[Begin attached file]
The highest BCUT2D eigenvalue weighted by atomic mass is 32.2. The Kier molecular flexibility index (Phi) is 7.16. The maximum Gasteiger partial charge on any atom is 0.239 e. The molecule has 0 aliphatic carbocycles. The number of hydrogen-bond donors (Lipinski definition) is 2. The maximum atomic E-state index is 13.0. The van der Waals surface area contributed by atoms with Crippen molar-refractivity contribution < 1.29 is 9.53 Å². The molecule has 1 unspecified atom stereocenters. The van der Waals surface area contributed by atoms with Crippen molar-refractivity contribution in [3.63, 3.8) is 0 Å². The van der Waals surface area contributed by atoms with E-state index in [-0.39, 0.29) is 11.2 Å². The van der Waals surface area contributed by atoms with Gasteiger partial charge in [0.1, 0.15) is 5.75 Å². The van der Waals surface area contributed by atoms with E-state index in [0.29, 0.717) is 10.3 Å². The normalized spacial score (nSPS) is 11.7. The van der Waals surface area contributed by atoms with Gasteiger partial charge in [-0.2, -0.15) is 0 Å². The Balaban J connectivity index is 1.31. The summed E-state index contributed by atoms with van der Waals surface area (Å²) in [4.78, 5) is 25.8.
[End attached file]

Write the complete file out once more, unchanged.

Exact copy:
The highest BCUT2D eigenvalue weighted by atomic mass is 32.2. The Kier molecular flexibility index (Phi) is 7.16. The maximum Gasteiger partial charge on any atom is 0.239 e. The molecule has 0 aliphatic carbocycles. The number of hydrogen-bond donors (Lipinski definition) is 2. The maximum atomic E-state index is 13.0. The van der Waals surface area contributed by atoms with Crippen molar-refractivity contribution < 1.29 is 9.53 Å². The molecule has 1 unspecified atom stereocenters. The van der Waals surface area contributed by atoms with Crippen molar-refractivity contribution in [3.63, 3.8) is 0 Å². The van der Waals surface area contributed by atoms with E-state index in [-0.39, 0.29) is 11.2 Å². The van der Waals surface area contributed by atoms with Gasteiger partial charge in [0.1, 0.15) is 5.75 Å². The van der Waals surface area contributed by atoms with E-state index in [0.29, 0.717) is 10.3 Å². The normalized spacial score (nSPS) is 11.7. The van der Waals surface area contributed by atoms with Gasteiger partial charge in [-0.2, -0.15) is 0 Å². The Balaban J connectivity index is 1.31. The summed E-state index contributed by atoms with van der Waals surface area (Å²) in [4.78, 5) is 25.8.